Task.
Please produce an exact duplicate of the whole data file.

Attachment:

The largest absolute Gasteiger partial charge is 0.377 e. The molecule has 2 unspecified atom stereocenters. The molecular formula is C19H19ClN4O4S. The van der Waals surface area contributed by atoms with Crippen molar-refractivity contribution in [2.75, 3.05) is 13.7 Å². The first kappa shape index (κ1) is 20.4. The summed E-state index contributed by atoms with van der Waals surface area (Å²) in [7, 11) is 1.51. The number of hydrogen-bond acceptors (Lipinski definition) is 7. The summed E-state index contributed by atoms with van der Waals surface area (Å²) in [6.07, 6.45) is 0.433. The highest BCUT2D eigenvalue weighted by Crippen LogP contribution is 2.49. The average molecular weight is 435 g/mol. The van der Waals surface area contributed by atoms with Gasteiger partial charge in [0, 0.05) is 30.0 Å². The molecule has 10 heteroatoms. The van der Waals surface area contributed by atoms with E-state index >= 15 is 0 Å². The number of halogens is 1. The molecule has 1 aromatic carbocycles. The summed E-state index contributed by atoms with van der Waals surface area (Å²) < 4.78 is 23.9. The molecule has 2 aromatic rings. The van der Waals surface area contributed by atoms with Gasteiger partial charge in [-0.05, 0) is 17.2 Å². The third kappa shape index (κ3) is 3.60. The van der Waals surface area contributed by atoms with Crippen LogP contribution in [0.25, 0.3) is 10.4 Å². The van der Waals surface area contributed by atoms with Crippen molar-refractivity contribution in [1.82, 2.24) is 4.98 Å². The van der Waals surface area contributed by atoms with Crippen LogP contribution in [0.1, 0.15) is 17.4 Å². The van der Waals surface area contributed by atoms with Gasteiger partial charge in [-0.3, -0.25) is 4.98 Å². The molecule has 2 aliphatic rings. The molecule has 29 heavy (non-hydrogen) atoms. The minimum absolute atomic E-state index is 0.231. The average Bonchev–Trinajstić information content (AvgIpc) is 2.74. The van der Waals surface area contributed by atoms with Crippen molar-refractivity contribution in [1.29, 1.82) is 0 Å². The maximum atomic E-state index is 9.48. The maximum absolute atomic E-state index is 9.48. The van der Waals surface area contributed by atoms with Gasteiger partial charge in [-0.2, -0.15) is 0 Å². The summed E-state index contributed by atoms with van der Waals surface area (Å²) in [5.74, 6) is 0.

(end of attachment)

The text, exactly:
The largest absolute Gasteiger partial charge is 0.377 e. The molecule has 2 unspecified atom stereocenters. The molecular formula is C19H19ClN4O4S. The van der Waals surface area contributed by atoms with Crippen molar-refractivity contribution in [2.75, 3.05) is 13.7 Å². The first kappa shape index (κ1) is 20.4. The summed E-state index contributed by atoms with van der Waals surface area (Å²) in [7, 11) is 1.51. The number of hydrogen-bond acceptors (Lipinski definition) is 7. The summed E-state index contributed by atoms with van der Waals surface area (Å²) in [6.07, 6.45) is 0.433. The highest BCUT2D eigenvalue weighted by Crippen LogP contribution is 2.49. The average molecular weight is 435 g/mol. The van der Waals surface area contributed by atoms with Gasteiger partial charge in [0, 0.05) is 30.0 Å². The molecule has 10 heteroatoms. The van der Waals surface area contributed by atoms with E-state index >= 15 is 0 Å². The number of halogens is 1. The molecule has 1 aromatic carbocycles. The summed E-state index contributed by atoms with van der Waals surface area (Å²) < 4.78 is 23.9. The molecule has 2 aromatic rings. The van der Waals surface area contributed by atoms with Gasteiger partial charge in [-0.05, 0) is 17.2 Å². The third kappa shape index (κ3) is 3.60. The van der Waals surface area contributed by atoms with Crippen LogP contribution in [0.25, 0.3) is 10.4 Å². The van der Waals surface area contributed by atoms with Crippen molar-refractivity contribution in [1.82, 2.24) is 4.98 Å². The van der Waals surface area contributed by atoms with Crippen LogP contribution in [0.1, 0.15) is 17.4 Å². The van der Waals surface area contributed by atoms with Gasteiger partial charge in [-0.3, -0.25) is 4.98 Å². The molecule has 2 aliphatic rings. The molecule has 29 heavy (non-hydrogen) atoms. The minimum absolute atomic E-state index is 0.231. The average Bonchev–Trinajstić information content (AvgIpc) is 2.74. The van der Waals surface area contributed by atoms with Crippen molar-refractivity contribution in [1.29, 1.82) is 0 Å². The maximum atomic E-state index is 9.48. The maximum absolute atomic E-state index is 9.48. The van der Waals surface area contributed by atoms with Gasteiger partial charge in [-0.2, -0.15) is 0 Å². The summed E-state index contributed by atoms with van der Waals surface area (Å²) in [5.74, 6) is 0.